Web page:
But how do we know about the properties and the impact of massive stars? To only way to study stars that are further away than our own Sun is to analyse their light. For massive stars, this is particularly challenging. Requiring detailed computer models, we are only at the beginning of a time, where we can put many puzzling pieces of information together in order to get a glimpse of the bigger picture. My talk will give an outline of the role and the impact of massive stars and the challenge to understand their properties and evolution. I will explain the basic concepts of massive star evolution and highlight the role of the enigmatic Wolf-Rayet stars, which mark a crucial stage on the road to massive black holes.

Doors open about 7.15pm. There is free parking available on the campus in the evenings. Admission Free, including light refreshments. We are located in the Bell Theatre, Department of Mathematics and Physics, QUB – Details here….. With thanks to the Astrophysics Research Centre, QUB, for assistance with this event. 

Bell Lecture Theatre, Physics Building , QUB, 7.30pm

All welcome. Free admission, including light refreshments.

Double Lecture Weds 22nd Jan – Terry Moseley and Andy McCrea

Terry Moseley is of course a legend in Irish Astronomy and needs no introduction! He will be talking to us about “The Closest Comet Approaches to Earth”

SYNOPSIS “The Closest Comet Encounters to EarthIt’s widely believed that many comets have impacted Earth during its lifetime, but just how close have comets come to us in recorded history? We’ve seen a close pass to Mars, impacts on Jupiter, and a possible impact on Earth. We’ve also seen some very spectacular and bright comets in the sky, but how close did they come? This talk will review the known atmosphere, look at the mythological and historical background, and consider the effects of a possible future really close pass.”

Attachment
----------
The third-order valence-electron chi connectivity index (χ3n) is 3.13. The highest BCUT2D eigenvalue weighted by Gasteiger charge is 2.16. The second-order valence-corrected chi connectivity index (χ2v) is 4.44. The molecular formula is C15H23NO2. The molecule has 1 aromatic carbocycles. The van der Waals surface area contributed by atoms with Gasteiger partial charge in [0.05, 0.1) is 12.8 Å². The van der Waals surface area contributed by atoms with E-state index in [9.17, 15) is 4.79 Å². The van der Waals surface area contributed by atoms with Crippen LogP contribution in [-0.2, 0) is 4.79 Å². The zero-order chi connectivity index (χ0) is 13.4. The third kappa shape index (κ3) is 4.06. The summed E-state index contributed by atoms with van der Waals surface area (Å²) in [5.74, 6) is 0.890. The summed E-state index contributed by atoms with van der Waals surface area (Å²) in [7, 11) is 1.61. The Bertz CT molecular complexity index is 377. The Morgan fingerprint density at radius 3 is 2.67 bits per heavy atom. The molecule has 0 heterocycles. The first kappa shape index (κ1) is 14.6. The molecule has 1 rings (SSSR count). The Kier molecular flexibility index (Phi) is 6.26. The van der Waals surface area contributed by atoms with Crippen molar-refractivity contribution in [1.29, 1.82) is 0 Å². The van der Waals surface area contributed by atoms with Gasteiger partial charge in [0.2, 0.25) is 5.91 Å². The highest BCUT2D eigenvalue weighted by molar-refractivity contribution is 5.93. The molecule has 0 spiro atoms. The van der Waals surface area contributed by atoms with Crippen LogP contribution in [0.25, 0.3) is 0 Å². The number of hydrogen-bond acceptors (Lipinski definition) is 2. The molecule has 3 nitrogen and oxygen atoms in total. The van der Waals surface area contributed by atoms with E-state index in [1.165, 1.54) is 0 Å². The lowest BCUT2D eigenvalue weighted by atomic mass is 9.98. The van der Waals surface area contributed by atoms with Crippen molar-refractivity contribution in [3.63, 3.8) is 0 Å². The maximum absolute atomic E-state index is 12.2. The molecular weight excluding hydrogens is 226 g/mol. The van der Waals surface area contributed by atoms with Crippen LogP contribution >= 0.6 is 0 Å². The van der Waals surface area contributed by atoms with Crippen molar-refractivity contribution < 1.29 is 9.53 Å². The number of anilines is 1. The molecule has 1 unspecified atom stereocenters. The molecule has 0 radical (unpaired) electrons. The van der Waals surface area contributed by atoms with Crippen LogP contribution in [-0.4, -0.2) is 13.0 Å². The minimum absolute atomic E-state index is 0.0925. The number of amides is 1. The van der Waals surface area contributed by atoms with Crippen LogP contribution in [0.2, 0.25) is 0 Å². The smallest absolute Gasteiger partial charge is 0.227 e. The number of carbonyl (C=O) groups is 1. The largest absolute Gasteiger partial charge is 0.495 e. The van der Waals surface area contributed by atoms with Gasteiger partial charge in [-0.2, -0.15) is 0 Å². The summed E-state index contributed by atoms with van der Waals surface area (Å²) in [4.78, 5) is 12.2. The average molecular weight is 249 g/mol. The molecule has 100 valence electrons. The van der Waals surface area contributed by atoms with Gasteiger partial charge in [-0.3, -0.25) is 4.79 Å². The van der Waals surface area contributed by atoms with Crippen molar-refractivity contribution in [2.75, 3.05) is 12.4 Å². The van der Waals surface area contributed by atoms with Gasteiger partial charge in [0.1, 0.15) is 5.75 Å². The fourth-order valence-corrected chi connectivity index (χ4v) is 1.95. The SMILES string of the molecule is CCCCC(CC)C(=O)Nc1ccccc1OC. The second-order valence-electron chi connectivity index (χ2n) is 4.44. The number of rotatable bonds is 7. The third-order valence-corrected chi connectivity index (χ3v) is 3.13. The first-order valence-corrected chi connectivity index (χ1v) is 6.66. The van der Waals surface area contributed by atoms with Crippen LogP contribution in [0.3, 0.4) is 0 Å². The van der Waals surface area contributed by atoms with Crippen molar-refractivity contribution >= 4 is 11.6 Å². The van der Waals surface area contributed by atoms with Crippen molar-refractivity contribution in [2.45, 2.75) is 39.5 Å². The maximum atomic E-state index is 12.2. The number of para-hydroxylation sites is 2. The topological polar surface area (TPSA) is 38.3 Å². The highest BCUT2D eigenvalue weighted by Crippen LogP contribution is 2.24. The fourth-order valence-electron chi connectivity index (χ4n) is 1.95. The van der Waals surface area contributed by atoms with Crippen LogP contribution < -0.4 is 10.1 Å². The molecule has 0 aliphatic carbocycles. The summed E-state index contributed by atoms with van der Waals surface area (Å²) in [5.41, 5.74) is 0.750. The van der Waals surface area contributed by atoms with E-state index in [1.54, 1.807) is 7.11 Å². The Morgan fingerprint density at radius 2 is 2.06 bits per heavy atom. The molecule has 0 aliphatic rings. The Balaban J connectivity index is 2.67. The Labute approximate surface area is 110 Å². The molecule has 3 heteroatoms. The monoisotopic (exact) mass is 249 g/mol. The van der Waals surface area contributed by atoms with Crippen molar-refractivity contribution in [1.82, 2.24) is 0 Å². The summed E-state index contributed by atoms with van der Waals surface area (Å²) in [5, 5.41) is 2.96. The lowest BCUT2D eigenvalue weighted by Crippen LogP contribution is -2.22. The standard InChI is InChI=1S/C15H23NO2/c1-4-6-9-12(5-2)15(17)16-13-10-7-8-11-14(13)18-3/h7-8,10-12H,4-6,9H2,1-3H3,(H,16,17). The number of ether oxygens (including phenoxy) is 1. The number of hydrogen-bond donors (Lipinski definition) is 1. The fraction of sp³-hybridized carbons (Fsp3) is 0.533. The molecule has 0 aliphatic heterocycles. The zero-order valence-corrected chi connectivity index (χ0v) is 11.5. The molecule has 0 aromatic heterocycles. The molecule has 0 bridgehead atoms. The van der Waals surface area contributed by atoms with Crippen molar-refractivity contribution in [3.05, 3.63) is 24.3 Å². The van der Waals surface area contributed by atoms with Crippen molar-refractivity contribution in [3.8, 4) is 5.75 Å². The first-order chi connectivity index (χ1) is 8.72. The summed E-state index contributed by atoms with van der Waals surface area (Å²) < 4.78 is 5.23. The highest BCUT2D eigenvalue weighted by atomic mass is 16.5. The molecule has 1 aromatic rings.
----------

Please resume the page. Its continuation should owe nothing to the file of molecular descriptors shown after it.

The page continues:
Dr Andy McCrea is equally well known in Astronomy circles both as a six-year Past-President of the IAA and as proprietor of North Down Telescopes. His talk is entitled “Return to the Moon”

Return to the Moon.
The Apollo 17 NASA astronauts blasted off from the Moon in December 1972, which concluded a curtailed programme of US Moon landings. Andy will review what has been going on in terms of lunar missions since then, and review the current situation, anticipating the NASA-led Artemis missions and proposed landing over the coming period.

Doors open about 7.15pm. There is free parking available on the campus in the evenings. Admission Free, including light refreshments. We are located in the Bell Theatre, Department of Mathematics and Physics, QUB – Details here….. With thanks to the Astrophysics Research Centre, QUB, for assistance with this event. 

Bell Lecture Theatre, Physics Building , QUB, 7.30pm

All welcome. Free admission, including light refreshments.

Astronomy in Northern Ireland